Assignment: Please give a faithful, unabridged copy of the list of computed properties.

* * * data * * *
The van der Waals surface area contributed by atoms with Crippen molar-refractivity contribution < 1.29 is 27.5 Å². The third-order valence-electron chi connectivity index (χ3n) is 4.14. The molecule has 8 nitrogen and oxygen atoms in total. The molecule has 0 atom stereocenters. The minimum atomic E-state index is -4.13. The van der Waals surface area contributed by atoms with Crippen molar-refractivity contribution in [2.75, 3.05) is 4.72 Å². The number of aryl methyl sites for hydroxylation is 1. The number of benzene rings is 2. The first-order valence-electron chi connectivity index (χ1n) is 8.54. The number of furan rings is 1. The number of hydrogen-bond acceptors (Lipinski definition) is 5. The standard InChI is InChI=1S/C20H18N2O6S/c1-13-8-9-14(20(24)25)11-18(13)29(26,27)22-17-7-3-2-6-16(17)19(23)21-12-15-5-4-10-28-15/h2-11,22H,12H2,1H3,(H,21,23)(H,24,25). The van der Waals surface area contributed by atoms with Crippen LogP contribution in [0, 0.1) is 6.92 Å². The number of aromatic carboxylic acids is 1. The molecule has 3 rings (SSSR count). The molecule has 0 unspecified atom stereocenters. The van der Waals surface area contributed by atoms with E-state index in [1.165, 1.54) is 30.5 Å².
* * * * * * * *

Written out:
The van der Waals surface area contributed by atoms with Crippen molar-refractivity contribution < 1.29 is 27.5 Å². The third-order valence-electron chi connectivity index (χ3n) is 4.14. The molecule has 8 nitrogen and oxygen atoms in total. The molecule has 0 atom stereocenters. The minimum atomic E-state index is -4.13. The van der Waals surface area contributed by atoms with Crippen molar-refractivity contribution in [2.75, 3.05) is 4.72 Å². The number of aryl methyl sites for hydroxylation is 1. The number of benzene rings is 2. The first-order valence-electron chi connectivity index (χ1n) is 8.54. The number of furan rings is 1. The number of hydrogen-bond acceptors (Lipinski definition) is 5. The standard InChI is InChI=1S/C20H18N2O6S/c1-13-8-9-14(20(24)25)11-18(13)29(26,27)22-17-7-3-2-6-16(17)19(23)21-12-15-5-4-10-28-15/h2-11,22H,12H2,1H3,(H,21,23)(H,24,25). The van der Waals surface area contributed by atoms with Crippen LogP contribution in [0, 0.1) is 6.92 Å². The number of aromatic carboxylic acids is 1. The molecule has 3 rings (SSSR count). The molecule has 0 unspecified atom stereocenters. The van der Waals surface area contributed by atoms with E-state index in [1.165, 1.54) is 30.5 Å².